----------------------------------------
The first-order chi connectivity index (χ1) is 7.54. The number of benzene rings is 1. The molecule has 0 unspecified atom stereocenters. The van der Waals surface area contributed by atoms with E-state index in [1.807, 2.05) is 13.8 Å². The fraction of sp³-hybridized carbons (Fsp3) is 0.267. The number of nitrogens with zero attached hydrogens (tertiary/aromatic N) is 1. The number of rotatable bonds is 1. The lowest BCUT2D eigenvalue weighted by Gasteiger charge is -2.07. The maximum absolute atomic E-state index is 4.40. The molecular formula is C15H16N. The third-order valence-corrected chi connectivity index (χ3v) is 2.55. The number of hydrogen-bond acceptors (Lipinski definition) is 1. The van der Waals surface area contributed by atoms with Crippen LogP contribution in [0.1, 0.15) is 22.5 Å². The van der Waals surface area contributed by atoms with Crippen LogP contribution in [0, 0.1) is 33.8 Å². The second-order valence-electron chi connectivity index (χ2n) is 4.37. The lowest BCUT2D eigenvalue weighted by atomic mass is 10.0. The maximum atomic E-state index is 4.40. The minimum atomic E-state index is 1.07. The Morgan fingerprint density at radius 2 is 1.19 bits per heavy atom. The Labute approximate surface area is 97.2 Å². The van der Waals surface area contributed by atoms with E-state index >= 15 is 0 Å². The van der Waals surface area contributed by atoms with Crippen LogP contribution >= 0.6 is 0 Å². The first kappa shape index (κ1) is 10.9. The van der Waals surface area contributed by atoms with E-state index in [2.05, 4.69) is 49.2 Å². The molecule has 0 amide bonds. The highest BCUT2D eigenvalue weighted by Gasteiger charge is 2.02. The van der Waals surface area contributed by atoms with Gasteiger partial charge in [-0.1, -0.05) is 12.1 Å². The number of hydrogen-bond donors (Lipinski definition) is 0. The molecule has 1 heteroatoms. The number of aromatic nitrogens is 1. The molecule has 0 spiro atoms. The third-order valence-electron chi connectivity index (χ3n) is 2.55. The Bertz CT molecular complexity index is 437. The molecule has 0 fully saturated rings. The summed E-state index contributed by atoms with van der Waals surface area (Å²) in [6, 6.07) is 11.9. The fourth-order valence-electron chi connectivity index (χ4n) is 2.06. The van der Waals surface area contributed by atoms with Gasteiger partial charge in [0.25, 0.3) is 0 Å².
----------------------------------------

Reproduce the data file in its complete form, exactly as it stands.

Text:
The first-order chi connectivity index (χ1) is 7.54. The number of benzene rings is 1. The molecule has 0 unspecified atom stereocenters. The van der Waals surface area contributed by atoms with E-state index in [1.807, 2.05) is 13.8 Å². The fraction of sp³-hybridized carbons (Fsp3) is 0.267. The number of nitrogens with zero attached hydrogens (tertiary/aromatic N) is 1. The number of rotatable bonds is 1. The lowest BCUT2D eigenvalue weighted by Gasteiger charge is -2.07. The maximum absolute atomic E-state index is 4.40. The molecular formula is C15H16N. The third-order valence-corrected chi connectivity index (χ3v) is 2.55. The number of hydrogen-bond acceptors (Lipinski definition) is 1. The van der Waals surface area contributed by atoms with Crippen LogP contribution in [0.1, 0.15) is 22.5 Å². The van der Waals surface area contributed by atoms with Crippen LogP contribution in [0, 0.1) is 33.8 Å². The second-order valence-electron chi connectivity index (χ2n) is 4.37. The lowest BCUT2D eigenvalue weighted by atomic mass is 10.0. The maximum atomic E-state index is 4.40. The minimum atomic E-state index is 1.07. The Morgan fingerprint density at radius 2 is 1.19 bits per heavy atom. The Labute approximate surface area is 97.2 Å². The van der Waals surface area contributed by atoms with E-state index >= 15 is 0 Å². The van der Waals surface area contributed by atoms with Crippen LogP contribution >= 0.6 is 0 Å². The first kappa shape index (κ1) is 10.9. The van der Waals surface area contributed by atoms with E-state index in [2.05, 4.69) is 49.2 Å². The molecule has 0 amide bonds. The highest BCUT2D eigenvalue weighted by Gasteiger charge is 2.02. The van der Waals surface area contributed by atoms with Gasteiger partial charge in [-0.1, -0.05) is 12.1 Å². The number of hydrogen-bond donors (Lipinski definition) is 0. The molecule has 1 heteroatoms. The number of aromatic nitrogens is 1. The molecule has 0 spiro atoms. The third-order valence-electron chi connectivity index (χ3n) is 2.55. The Bertz CT molecular complexity index is 437. The molecule has 0 fully saturated rings. The summed E-state index contributed by atoms with van der Waals surface area (Å²) in [6, 6.07) is 11.9. The fourth-order valence-electron chi connectivity index (χ4n) is 2.06. The van der Waals surface area contributed by atoms with Gasteiger partial charge in [0.25, 0.3) is 0 Å².